From the previous researches of the indoor thermal comfort range and neutral temperature under hot and humid climate, it has seen that the researches for naturally ventilated buildings were carried out from 1952 to 2009 and for air-conditioned or mixed both naturally ventilated and air-conditioned buildings were carried out from 1990 to 2009. The findings on the occupants living in naturally ventilated buildings have shown that the neutral temperature, Tn ranges from 26.1°C to 28.9°C and the average Tn is 28.1°C. Meanwhile, the thermal comfort temperature ranges from 22.7°C to 33.0°C and the average upper limit of the thermal comfort temperature is 30.3°C. The findings on the occupants living in air-conditioned or mixed both naturally ventilated and air-conditioned buildings have shown that the neutral temperature, Tn ranges from 24.2°C to 27.5°C and the average Tn is 25.9°C. Meanwhile, the thermal comfort temperature ranges from 20.8°C to 29.5°C and the average upper limit of the thermal comfort temperature is 28.3°C. The overall findings for naturally ventilated, air-conditioned or mixed both naturally ventilated and air-conditioned buildings have shown that the occupants living in air-conditioned building have less tolerance to high dry bulb temperature as compared to occupants living in naturally ventilated building. This is the reason for lower neutral temperature, Tn, and thermal comfort temperature range in fully and partially air-conditioned building.


The selection of an appropriate passive cooling strategy for a building of a particular location is based heavily on the local climatic condition of that location. Identification of an appropriate strategy for a particular location depends on two major climatic factors such as air temperature and relative humidity. Therefore, it is necessary to analyse the climatic conditions of the particular location to find an appropriate passive cooling strategy for that location.

Climatic analysis

Climate change is recognised as one of the major challenges facing Australia and the world today. The energy consumption in the residential sector is a significant contributor to Australian stationary energy greenhouse gas emissions. Increased energy consumption due to higher temperatures and adverse health effects on building occupants caused by overheating due to higher temperatures are the main impacts of climate change for Australian buildings. Annual average daily mean temperatures over the land of Australia showed little change from 1910 to 1950, but have progressively warmed since, increasing by 0.9°C from 1910 to 2011 (State Of The Climate 2012). Since 1951, mean temperatures have increased 0.1°C to 0.2°C per decade over most of Australia, with the greatest warming occurring inland, particularly in Queensland and the southern half of Western Australia, although some cooling has occurred in southern Queensland and New South Wales (Hughes 2003). By 2030, annual average temperatures are projected to be 0.4°C to 2.0°C higher over most of Australia (relative to 1990), with slightly less warming in some coastal areas and the potential for greater warming in the north-west. By 2070, annual average temperatures may increase by 1.0°C to 6.0°C (Australian Building Codes Board (ABCB) 2010). Small decreases in relative humidity are projected over most of Australia. The range of change in annual humidity by 2030 is around −2% to +0.5% with a best estimate of around a 1% decline. The projected changes are larger for 2050 and 2070, particularly under the higher emission scenarios (Sreshthaputra et al. 2004).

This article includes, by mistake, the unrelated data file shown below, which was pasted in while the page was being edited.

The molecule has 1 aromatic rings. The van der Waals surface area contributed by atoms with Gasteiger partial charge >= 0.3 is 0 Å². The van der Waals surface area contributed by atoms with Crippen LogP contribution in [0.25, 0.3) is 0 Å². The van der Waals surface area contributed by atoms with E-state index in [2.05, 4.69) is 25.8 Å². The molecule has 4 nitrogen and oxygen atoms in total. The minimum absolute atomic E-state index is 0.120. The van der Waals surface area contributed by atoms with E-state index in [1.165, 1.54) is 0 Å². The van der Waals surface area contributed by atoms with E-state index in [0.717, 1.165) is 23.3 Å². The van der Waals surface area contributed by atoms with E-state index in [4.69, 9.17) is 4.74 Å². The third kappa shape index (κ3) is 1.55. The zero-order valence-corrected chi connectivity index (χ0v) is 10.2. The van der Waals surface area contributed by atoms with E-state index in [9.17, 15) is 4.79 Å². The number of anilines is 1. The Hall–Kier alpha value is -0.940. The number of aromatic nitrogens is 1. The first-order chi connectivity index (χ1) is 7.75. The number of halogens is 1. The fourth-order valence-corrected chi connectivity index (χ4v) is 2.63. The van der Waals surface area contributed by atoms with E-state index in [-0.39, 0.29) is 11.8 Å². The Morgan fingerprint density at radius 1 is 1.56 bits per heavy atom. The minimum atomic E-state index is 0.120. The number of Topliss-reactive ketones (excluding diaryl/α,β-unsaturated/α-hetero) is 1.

Average maximum and minimum temperature in centigrade scale and average maximum and minimum relative humidity in percentage were taken to identify the climatic condition of six cities, namely Rockhampton, Brisbane, Mackay, Townsville, Charleville and Mount Isa of subtropical zone Queensland, Australia. Data were collected from the Bureau of Meteorology, Australia, to plot the lines for each month of a period of around 50 years. The plotted lines shown in Figure 5 represent the change in temperature and relative humidity of a certain city over an average day. The Figure 5 also shows the fluctuation of temperature and relative humidity in the six cities of Queensland. There are three major sources of this unexpected heat such as direct solar impacts on a building and through windows and skylights, heat transfer and infiltration of exterior high temperatures through the materials and elements of the structure and the internal heat produced by appliances, equipment and inhabitants. In these cases, passive cooling systems are a good strategy based on the interaction of the building and its surroundings to reduce heat from internal spaces with heat loads for hot and humid climate like Queensland and it is also important in the context of comfort. We can design a building by forming a chart that would be able to suggest the most efficient passive cooling strategy based on the particular climatic location of the building.